3 Comments leave one →
  1. Jim permalink
    September 10, 2009 07:39

    While I agree that asking for more gruel at this particular time looks greedy, if you don’t make a pitch for funds, you’ll get cut even further. It’s how the budgetary process works. The AUCC numbers ask seem high but Canada still lags the G8 average and is way behind some other countries. What you indicated the government is thinking (and seem to condone) is potentially much worse. That is, “starving” scientists will be forced into collaborating with industry by directing funds to the private sector. That sort of collaboration is doomed to fail and is an antithesis to scientific effectiveness. There are plenty of matching programs already but they are either little more than subsidies for companies or are heavily focused on product development. What they have in common is that they demote excellence to a secondary criteria. Perhaps the NRC labs will fulfill this “service” role, but the universities cannot and should not.

    AUCC (and other lobbying groups) needs to focus on the value gained from a healthy research sector through a focus on excellence. Keep the message simple. Reinforce the sustainable funding mechanism via the tricouncils and fold in the other programs to this model. The tricouncils support the vast majority of quality research in Canada and funding is primarily based on excellence. NSERC has made a start by reducing the success rate. CIHR is at 18% or so which is probably about where it should be.

    • Rob Annan permalink*
      September 10, 2009 08:07

      As usual, very thoughtful comments, Jim.

      I agree that the AUCC needs to ask for more money, that budgetary decisions are at the end of a negotiated process. And I don’t think it’s greedy to make public demands. However, I think it’s doubtful that the government will be injecting major funds into research, or any other areas, in the next budget. Budget cuts are coming, and they’ll be felt across the board – if not in this budget, then soon. Research needs to make a strong case for support, since it seems to be of secondary importance to government – based on the “stimulus budget”, I’d suggest that research is well down the list of government priorities.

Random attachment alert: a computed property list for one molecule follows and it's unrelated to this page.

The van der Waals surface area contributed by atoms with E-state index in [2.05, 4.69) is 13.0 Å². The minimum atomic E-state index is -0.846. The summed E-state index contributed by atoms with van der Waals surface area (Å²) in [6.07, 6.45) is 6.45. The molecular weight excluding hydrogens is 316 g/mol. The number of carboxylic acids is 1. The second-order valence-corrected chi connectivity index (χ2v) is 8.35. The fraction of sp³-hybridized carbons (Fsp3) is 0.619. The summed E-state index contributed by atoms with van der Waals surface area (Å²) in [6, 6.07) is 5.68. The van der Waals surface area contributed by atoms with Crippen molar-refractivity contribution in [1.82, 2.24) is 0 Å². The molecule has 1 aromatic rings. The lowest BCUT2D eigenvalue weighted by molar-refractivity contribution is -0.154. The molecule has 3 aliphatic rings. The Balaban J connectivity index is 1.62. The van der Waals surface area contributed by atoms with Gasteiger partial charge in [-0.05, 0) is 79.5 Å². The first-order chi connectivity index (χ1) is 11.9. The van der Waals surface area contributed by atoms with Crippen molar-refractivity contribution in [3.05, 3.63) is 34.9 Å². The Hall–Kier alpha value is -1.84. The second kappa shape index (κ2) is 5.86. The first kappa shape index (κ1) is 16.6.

I certainly don’t condone policies that force researchers to go, hat in hand, to companies for funding. I agree that this is little more than a subsidy for industry – they get both government money and exceptionally skilled researchers to effectively work for their companies. Meanwhile, researchers lose autonomy and the independence that makes basic research successful. I simply mean that it’s a politically attractive option for governments: they can “invest in research” while subsidizing companies to build the “innovation economy”. Furthermore, there’s a strong populist streak in politics these days, and arguments about academic independence and the abstract value of basic research are easily overshadowed by jobs and widgets. It’ll be a tough sell if researchers say “we don’t want to work with companies, we want to be left alone to do our research with public money”. Scientists, or their representatives, need to do some work to build support for strong academic research policy – I don’t think public support is currently very strong.

      University administrators have shown that they can be heard on the national stage (see G5…). Perhaps they are best suited to speak strongly in defense of academia, instead of encouraging calls for universities and the business sector to “work in concert” to “encourage innovation, harness and grow our brainpower, and turn research and scholarship into applications that can be developed and promoted for societal benefit” (McGill Principal and Vice-Chancellor, H. Munro-Blum).

Trackbacks

  1. Why funding for basic research is essential « Researcher Forum

Leave a Reply

Fill in your details below or click an icon to log in:

WordPress.com Logo

You are commenting using your WordPress.com account. Log Out / Change )

Twitter picture

You are commenting using your Twitter account. Log Out / Change )

Facebook photo

You are commenting using your Facebook account. Log Out / Change )

Google+ photo

You are commenting using your Google+ account. Log Out / Change )

Connecting to %s

%d bloggers like this: